The lightest Eagle yet had a difficult debut at the Dutch Grand Prix in June of 1967 due to fuel injection problems. There was none of that at the subsequent Belgian Grand Prix at Spa Francorchamps. Gurney took an historic victory; it was the first Grand Prix win for an American car since Jimmy Murphy won the 1921 French Grand Prix in a Duesenberg. He set new records for the fastest race lap and average in the process. A second Grand Prix win slipped through his fingers when a broken universal joint forced Gurney to retire from a 42-second lead in the penultimate lap of the German Grand Prix at the Nürburgring.
Unfortunately from there on it was downhill for All American Racers Formula 1 effort. Numerous reliability issues prevented the Eagle from scoring many more points and early in the 1968 season the funds had dried up. Gurney competed in several more Grands Prix with a McLaren before ending his driving career in 1970. There was more success on the other side of the Atlantic with Bobby Unser scoring AAR's first Indy 500 victory with a Terry designed Eagle in 1968. He finished ahead of Gurney himself in an earlier Eagle. Dan Gurney's Eagles would continue to compete at the sharp end in Indy racing for many years to come.
The Eagle Mark 1 remains as one of the most beautiful looking and sound Grand Prix cars ever constructed. It was one of the last of the 'clean' designs before F1 machines became be-winged, rolling billboards. Most importantly it also scored a rare, historic victory in the championship dominated by European teams/manufacturers. All four cars have survived their career unscathed and are accounted for today. Fortunately they are all in full running order and demonstrated at special occasions.
Chassis 102 was the second Mark 1 Eagle built and the first one fitted with the Gurney-Weslake V12 engine. It made a difficult debut at the 1966 Italian Grand Prix. All pieces eventually fell into place during the 1967 Race of the Champions at Brands Hatch where Gurney drove this car to AAR's first F1 victory. It served throughout the 1967 season but no notable results. Today it is part of the collection of a well known American historic racer. It is seen here during the 2010 Monterey Motorsports Reunion where Dan Gurney's career was celebrated. It was demonstrated by Dan's son Alex Gurney, who is a very successful racer in his own right. A few years earlier, during the 2006 Monterey Historics, the beautiful machine was raced with great verve by Indy 500 winner Bobby Rahal.
Completed early in 1967, chassis 103 was the last Eagle Mark 1 constructed in aluminium. It made its debut in the Race of the Champions in the hands of Richie Ginther, finishing 10th and well behind Gurney in the victorious sister car. Chassis 103 was only raced twice more that year with Gurney scoring an impressive third during the Canadian Grand Prix at its final outing. For many years the car was owned by a British historic racer until it was auctioned by Christie's in 2002 for an impressive $700,000. Chassis 103 is seen here a few months earlier, during the 2002 Goodwood Festival of Speed.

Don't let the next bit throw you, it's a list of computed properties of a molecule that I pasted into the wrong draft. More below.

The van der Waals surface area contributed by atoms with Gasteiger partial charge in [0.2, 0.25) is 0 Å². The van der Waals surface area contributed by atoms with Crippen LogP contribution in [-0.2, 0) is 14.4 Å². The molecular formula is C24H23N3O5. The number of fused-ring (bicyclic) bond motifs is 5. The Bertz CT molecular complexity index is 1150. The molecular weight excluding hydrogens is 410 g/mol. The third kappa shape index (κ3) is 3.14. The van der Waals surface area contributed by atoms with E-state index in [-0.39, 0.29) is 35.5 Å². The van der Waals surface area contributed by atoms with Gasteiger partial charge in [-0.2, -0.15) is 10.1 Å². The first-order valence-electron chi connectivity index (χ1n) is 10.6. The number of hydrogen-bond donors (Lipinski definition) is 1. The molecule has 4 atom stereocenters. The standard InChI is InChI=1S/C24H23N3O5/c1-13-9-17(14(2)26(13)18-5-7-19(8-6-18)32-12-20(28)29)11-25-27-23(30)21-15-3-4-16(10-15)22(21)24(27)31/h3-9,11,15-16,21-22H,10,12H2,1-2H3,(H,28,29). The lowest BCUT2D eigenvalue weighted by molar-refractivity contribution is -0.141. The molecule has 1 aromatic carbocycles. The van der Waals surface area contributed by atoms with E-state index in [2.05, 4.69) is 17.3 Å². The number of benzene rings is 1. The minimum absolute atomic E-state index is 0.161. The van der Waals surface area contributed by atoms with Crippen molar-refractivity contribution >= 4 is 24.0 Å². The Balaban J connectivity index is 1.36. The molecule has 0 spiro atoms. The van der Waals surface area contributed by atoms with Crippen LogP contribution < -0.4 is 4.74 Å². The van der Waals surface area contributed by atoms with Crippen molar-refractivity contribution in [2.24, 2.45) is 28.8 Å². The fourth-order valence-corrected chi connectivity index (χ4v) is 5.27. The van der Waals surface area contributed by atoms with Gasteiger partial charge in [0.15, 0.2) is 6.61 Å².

The most famous of all Formula 1 Eagles, chassis 104 was the experimental Mark 1 constructed from magnesium and titanium. Sometimes referred to as the 'Ti-Mag' car, it was used by Gurney to score his historic Belgian Grand Prix win at Spa. It was used for the remainder of the year and for much of the 1968 season. In 13 attempts it finally only managed to reach the finish twice. The second was lowly ninth in the 1968 German Grand Prix. The legendary machine was later acquired by Briggs Cunningham and displayed for many years in his museum until it closed in the late 1980s. Like most of that collection, it subsequently passed into the hands of another Florida-based collection where it resides until this day. Chassis 104 is seen here at the 2010 Monterey Motorsports Reunion where Dan Gurney's long career was celebrated, and at the 2012 Goodwood Festival of Speed.
I was a junior in high school when Gurney won that race in Spa, and I found out about it in the Monday morning sports section of the Washington Post. At a time when America was involved in so many conflicts at home and abroad, when our space program had recently suffered the deaths of three astronauts on the pad at Cape Kennedy, Dan Gurney's accomplishment, along with his win with A. J. Foyt in the Ford Mark IV at Le Mans, gave people like me a renewed sense of pride in what could be accomplished by Americans with talent and dedication. Many years later I was lucky enough to meet Mr. Gurney, and he was everything you'd want your hero to be. Friendly, personable, And gracious. Thank you for this reminder of a great victory.